Jamie McCarthy answers:
I am one of the volunteers who answers questions for The Holocaust History Project.
The Arbeitsdienst ("labor service" or "labor battalion") was compulsory for men in Nazi Germany upon reaching the age of 18. Freedom truly to decide one's own fate was rare in Hitler's society. Hitler took what had been a volunteer organization and made it, like many other Nazi organizations, mandatory. As William Shirer writes in The Rise and Fall of the Third Reich, 1960, p. 253:
At fourteen the boy entered the Hitler Youth proper and remained there until he was eighteen, when he passed into the Labor Service and the Army.
Shirer later comments (p. 256):
In most cases it did no harm to a city boy and girl to spend six months in the compulsory Labor Service, where they lived outdoors and learned the value of manual labor and of getting along with those of different backgrounds. No one who traveled up and down Germany in those days and talked with the young in their camps and watched them work and play and sing could fail to see that, however sinister the teaching, here was an incredibly dynamic youth movement.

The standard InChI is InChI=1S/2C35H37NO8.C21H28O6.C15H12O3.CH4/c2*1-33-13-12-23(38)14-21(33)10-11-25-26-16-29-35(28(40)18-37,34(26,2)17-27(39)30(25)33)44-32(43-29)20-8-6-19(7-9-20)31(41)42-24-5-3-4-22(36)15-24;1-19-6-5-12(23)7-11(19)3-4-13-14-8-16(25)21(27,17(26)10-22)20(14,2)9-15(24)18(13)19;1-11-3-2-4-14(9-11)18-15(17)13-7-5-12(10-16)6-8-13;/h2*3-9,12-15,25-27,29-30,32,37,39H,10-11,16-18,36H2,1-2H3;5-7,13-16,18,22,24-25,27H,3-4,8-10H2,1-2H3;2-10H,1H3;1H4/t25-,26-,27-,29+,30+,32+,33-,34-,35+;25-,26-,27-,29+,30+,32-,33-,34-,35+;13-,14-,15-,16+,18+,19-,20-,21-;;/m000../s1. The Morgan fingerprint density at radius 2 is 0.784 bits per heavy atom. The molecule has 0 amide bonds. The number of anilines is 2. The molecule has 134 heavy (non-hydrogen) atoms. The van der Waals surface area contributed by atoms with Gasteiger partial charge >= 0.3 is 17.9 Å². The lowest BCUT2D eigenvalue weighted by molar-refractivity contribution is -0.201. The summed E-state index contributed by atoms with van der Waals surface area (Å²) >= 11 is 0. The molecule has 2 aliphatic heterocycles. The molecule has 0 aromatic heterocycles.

It is true that, like other such organizations, the principles of Nazism would have been taught to members of the Arbeitsdienst. This indoctrination was also part of the Hitler Youth, and indeed the entire educational process from a young age, in Hitler's Germany.
But I believe the Arbeitsdienst was essentially the only alternative to the army, for an 18-year-old man in Germany in the 1930s, and so I would caution against reading too much into mere membership in that group.
Thank you for writing.
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Last modified: February 4, 2002